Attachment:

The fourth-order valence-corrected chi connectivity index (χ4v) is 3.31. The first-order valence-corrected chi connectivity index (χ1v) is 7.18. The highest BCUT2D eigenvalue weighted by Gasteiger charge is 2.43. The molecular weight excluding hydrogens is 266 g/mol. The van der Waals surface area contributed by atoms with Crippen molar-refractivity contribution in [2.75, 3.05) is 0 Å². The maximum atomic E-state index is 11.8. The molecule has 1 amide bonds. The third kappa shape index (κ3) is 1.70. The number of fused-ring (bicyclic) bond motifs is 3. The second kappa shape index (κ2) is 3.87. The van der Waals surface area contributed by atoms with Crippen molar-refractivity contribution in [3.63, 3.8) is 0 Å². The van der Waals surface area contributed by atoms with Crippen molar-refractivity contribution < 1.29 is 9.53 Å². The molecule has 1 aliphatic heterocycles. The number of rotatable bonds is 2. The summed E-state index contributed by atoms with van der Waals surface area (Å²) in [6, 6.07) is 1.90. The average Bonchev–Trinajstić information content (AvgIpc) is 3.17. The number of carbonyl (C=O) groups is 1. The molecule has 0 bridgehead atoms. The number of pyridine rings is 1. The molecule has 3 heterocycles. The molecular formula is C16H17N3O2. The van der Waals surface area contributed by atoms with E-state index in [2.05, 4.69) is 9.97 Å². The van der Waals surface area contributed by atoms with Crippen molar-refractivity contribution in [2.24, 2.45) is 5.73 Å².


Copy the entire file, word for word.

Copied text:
The fourth-order valence-corrected chi connectivity index (χ4v) is 3.31. The first-order valence-corrected chi connectivity index (χ1v) is 7.18. The highest BCUT2D eigenvalue weighted by Gasteiger charge is 2.43. The molecular weight excluding hydrogens is 266 g/mol. The van der Waals surface area contributed by atoms with Crippen molar-refractivity contribution in [2.75, 3.05) is 0 Å². The maximum atomic E-state index is 11.8. The molecule has 1 amide bonds. The third kappa shape index (κ3) is 1.70. The number of fused-ring (bicyclic) bond motifs is 3. The second kappa shape index (κ2) is 3.87. The van der Waals surface area contributed by atoms with Crippen molar-refractivity contribution in [3.63, 3.8) is 0 Å². The van der Waals surface area contributed by atoms with Crippen molar-refractivity contribution < 1.29 is 9.53 Å². The molecule has 1 aliphatic heterocycles. The number of rotatable bonds is 2. The summed E-state index contributed by atoms with van der Waals surface area (Å²) in [6, 6.07) is 1.90. The average Bonchev–Trinajstić information content (AvgIpc) is 3.17. The number of carbonyl (C=O) groups is 1. The molecule has 0 bridgehead atoms. The number of pyridine rings is 1. The molecule has 3 heterocycles. The molecular formula is C16H17N3O2. The van der Waals surface area contributed by atoms with E-state index in [2.05, 4.69) is 9.97 Å². The van der Waals surface area contributed by atoms with Crippen molar-refractivity contribution in [2.24, 2.45) is 5.73 Å².